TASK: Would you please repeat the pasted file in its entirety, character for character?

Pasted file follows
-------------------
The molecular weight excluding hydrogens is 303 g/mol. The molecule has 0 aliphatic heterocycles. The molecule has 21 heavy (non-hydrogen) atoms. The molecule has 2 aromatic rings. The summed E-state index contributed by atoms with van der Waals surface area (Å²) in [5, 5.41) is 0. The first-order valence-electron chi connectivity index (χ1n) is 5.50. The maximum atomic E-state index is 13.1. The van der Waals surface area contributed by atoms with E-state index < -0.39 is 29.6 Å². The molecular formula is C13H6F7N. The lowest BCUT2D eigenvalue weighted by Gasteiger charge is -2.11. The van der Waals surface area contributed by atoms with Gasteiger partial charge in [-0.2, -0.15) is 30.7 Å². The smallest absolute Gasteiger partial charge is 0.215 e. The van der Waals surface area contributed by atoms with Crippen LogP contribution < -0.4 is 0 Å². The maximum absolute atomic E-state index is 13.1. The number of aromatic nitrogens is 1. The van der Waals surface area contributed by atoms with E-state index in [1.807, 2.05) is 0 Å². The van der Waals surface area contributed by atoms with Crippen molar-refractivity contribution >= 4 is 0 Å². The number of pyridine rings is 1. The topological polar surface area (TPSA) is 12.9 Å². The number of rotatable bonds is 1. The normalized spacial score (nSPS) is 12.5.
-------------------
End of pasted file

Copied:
The molecular weight excluding hydrogens is 303 g/mol. The molecule has 0 aliphatic heterocycles. The molecule has 21 heavy (non-hydrogen) atoms. The molecule has 2 aromatic rings. The summed E-state index contributed by atoms with van der Waals surface area (Å²) in [5, 5.41) is 0. The first-order valence-electron chi connectivity index (χ1n) is 5.50. The maximum atomic E-state index is 13.1. The van der Waals surface area contributed by atoms with E-state index < -0.39 is 29.6 Å². The molecular formula is C13H6F7N. The lowest BCUT2D eigenvalue weighted by Gasteiger charge is -2.11. The van der Waals surface area contributed by atoms with Gasteiger partial charge in [-0.2, -0.15) is 30.7 Å². The smallest absolute Gasteiger partial charge is 0.215 e. The van der Waals surface area contributed by atoms with Crippen LogP contribution < -0.4 is 0 Å². The maximum absolute atomic E-state index is 13.1. The number of aromatic nitrogens is 1. The van der Waals surface area contributed by atoms with E-state index in [1.807, 2.05) is 0 Å². The van der Waals surface area contributed by atoms with Crippen molar-refractivity contribution >= 4 is 0 Å². The number of pyridine rings is 1. The topological polar surface area (TPSA) is 12.9 Å². The number of rotatable bonds is 1. The normalized spacial score (nSPS) is 12.5.